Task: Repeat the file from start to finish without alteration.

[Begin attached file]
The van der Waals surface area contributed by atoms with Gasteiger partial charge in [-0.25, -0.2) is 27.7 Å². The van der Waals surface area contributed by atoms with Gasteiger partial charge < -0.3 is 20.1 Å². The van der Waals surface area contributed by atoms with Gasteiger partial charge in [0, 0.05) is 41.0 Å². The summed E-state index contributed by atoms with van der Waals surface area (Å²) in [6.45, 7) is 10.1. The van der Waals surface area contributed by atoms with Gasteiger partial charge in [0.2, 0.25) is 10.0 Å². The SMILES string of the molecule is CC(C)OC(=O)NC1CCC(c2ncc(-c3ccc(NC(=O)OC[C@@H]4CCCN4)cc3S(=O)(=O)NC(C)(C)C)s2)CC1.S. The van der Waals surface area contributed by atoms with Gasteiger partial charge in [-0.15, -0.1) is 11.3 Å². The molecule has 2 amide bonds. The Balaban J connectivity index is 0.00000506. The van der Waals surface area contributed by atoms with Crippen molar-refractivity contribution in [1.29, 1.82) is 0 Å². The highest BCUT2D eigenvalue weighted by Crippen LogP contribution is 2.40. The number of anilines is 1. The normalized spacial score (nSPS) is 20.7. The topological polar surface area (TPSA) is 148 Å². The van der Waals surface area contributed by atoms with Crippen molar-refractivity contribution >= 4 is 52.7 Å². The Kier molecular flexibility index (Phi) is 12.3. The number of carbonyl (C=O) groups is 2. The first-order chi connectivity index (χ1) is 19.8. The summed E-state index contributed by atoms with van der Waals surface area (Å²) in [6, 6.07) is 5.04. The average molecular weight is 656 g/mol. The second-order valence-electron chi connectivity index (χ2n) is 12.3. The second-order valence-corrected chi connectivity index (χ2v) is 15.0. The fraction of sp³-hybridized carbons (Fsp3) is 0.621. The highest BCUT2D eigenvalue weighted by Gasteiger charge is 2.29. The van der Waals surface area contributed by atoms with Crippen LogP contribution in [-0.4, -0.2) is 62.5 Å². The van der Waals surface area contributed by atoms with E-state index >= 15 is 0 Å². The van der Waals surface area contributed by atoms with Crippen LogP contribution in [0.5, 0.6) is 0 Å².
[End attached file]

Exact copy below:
The van der Waals surface area contributed by atoms with Gasteiger partial charge in [-0.25, -0.2) is 27.7 Å². The van der Waals surface area contributed by atoms with Gasteiger partial charge < -0.3 is 20.1 Å². The van der Waals surface area contributed by atoms with Gasteiger partial charge in [0, 0.05) is 41.0 Å². The summed E-state index contributed by atoms with van der Waals surface area (Å²) in [6.45, 7) is 10.1. The van der Waals surface area contributed by atoms with Gasteiger partial charge in [0.2, 0.25) is 10.0 Å². The SMILES string of the molecule is CC(C)OC(=O)NC1CCC(c2ncc(-c3ccc(NC(=O)OC[C@@H]4CCCN4)cc3S(=O)(=O)NC(C)(C)C)s2)CC1.S. The van der Waals surface area contributed by atoms with Gasteiger partial charge in [-0.15, -0.1) is 11.3 Å². The molecule has 2 amide bonds. The Balaban J connectivity index is 0.00000506. The van der Waals surface area contributed by atoms with Crippen molar-refractivity contribution in [1.29, 1.82) is 0 Å². The highest BCUT2D eigenvalue weighted by Crippen LogP contribution is 2.40. The number of anilines is 1. The normalized spacial score (nSPS) is 20.7. The topological polar surface area (TPSA) is 148 Å². The van der Waals surface area contributed by atoms with Crippen molar-refractivity contribution >= 4 is 52.7 Å². The Kier molecular flexibility index (Phi) is 12.3. The number of carbonyl (C=O) groups is 2. The first-order chi connectivity index (χ1) is 19.8. The summed E-state index contributed by atoms with van der Waals surface area (Å²) in [6, 6.07) is 5.04. The average molecular weight is 656 g/mol. The second-order valence-electron chi connectivity index (χ2n) is 12.3. The second-order valence-corrected chi connectivity index (χ2v) is 15.0. The fraction of sp³-hybridized carbons (Fsp3) is 0.621. The highest BCUT2D eigenvalue weighted by Gasteiger charge is 2.29. The van der Waals surface area contributed by atoms with Crippen LogP contribution in [-0.4, -0.2) is 62.5 Å². The van der Waals surface area contributed by atoms with E-state index >= 15 is 0 Å². The van der Waals surface area contributed by atoms with Crippen LogP contribution in [0.5, 0.6) is 0 Å².